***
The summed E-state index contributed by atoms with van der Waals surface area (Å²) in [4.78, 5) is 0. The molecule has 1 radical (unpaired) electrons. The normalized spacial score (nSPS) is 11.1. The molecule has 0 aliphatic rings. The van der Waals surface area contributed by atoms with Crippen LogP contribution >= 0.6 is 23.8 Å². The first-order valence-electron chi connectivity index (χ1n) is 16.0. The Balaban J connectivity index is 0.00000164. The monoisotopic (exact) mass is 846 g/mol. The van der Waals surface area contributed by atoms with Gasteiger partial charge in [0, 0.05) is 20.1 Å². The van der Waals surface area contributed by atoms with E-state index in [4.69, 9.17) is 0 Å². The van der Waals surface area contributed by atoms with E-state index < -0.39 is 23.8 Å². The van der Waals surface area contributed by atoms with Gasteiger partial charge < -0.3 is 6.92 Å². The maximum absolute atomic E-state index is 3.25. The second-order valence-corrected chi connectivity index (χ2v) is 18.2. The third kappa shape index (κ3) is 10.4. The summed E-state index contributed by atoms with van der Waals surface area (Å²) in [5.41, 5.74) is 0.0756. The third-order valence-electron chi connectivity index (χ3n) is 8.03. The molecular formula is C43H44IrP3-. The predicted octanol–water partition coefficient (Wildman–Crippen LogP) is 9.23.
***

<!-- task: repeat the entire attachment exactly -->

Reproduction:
The summed E-state index contributed by atoms with van der Waals surface area (Å²) in [4.78, 5) is 0. The molecule has 1 radical (unpaired) electrons. The normalized spacial score (nSPS) is 11.1. The molecule has 0 aliphatic rings. The van der Waals surface area contributed by atoms with Crippen LogP contribution >= 0.6 is 23.8 Å². The first-order valence-electron chi connectivity index (χ1n) is 16.0. The Balaban J connectivity index is 0.00000164. The monoisotopic (exact) mass is 846 g/mol. The van der Waals surface area contributed by atoms with Gasteiger partial charge in [0, 0.05) is 20.1 Å². The van der Waals surface area contributed by atoms with E-state index in [4.69, 9.17) is 0 Å². The van der Waals surface area contributed by atoms with E-state index < -0.39 is 23.8 Å². The van der Waals surface area contributed by atoms with Gasteiger partial charge < -0.3 is 6.92 Å². The maximum absolute atomic E-state index is 3.25. The second-order valence-corrected chi connectivity index (χ2v) is 18.2. The third kappa shape index (κ3) is 10.4. The summed E-state index contributed by atoms with van der Waals surface area (Å²) in [5.41, 5.74) is 0.0756. The third-order valence-electron chi connectivity index (χ3n) is 8.03. The molecular formula is C43H44IrP3-. The predicted octanol–water partition coefficient (Wildman–Crippen LogP) is 9.23.